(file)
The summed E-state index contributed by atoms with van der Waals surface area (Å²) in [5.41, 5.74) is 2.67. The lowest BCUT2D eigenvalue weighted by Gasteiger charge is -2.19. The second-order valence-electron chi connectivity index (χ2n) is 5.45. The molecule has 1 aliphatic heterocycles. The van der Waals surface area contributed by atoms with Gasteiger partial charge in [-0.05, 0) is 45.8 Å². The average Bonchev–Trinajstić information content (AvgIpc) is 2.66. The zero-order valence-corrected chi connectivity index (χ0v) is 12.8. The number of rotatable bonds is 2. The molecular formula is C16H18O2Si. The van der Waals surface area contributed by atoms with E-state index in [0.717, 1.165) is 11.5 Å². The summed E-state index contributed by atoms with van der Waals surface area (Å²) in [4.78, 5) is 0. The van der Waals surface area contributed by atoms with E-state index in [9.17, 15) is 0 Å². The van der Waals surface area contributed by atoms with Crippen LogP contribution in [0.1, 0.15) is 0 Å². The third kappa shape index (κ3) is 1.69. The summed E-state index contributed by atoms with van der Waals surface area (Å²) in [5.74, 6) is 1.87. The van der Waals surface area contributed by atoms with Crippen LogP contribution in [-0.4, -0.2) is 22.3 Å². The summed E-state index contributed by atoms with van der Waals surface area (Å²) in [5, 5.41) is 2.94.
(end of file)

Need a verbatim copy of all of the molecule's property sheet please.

The summed E-state index contributed by atoms with van der Waals surface area (Å²) in [5.41, 5.74) is 2.67. The lowest BCUT2D eigenvalue weighted by Gasteiger charge is -2.19. The second-order valence-electron chi connectivity index (χ2n) is 5.45. The molecule has 1 aliphatic heterocycles. The van der Waals surface area contributed by atoms with Gasteiger partial charge in [-0.05, 0) is 45.8 Å². The average Bonchev–Trinajstić information content (AvgIpc) is 2.66. The zero-order valence-corrected chi connectivity index (χ0v) is 12.8. The number of rotatable bonds is 2. The molecular formula is C16H18O2Si. The van der Waals surface area contributed by atoms with E-state index in [0.717, 1.165) is 11.5 Å². The summed E-state index contributed by atoms with van der Waals surface area (Å²) in [4.78, 5) is 0. The van der Waals surface area contributed by atoms with E-state index in [9.17, 15) is 0 Å². The van der Waals surface area contributed by atoms with Crippen LogP contribution in [0.1, 0.15) is 0 Å². The third kappa shape index (κ3) is 1.69. The summed E-state index contributed by atoms with van der Waals surface area (Å²) in [5.74, 6) is 1.87. The van der Waals surface area contributed by atoms with Crippen LogP contribution in [-0.4, -0.2) is 22.3 Å². The summed E-state index contributed by atoms with van der Waals surface area (Å²) in [5, 5.41) is 2.94.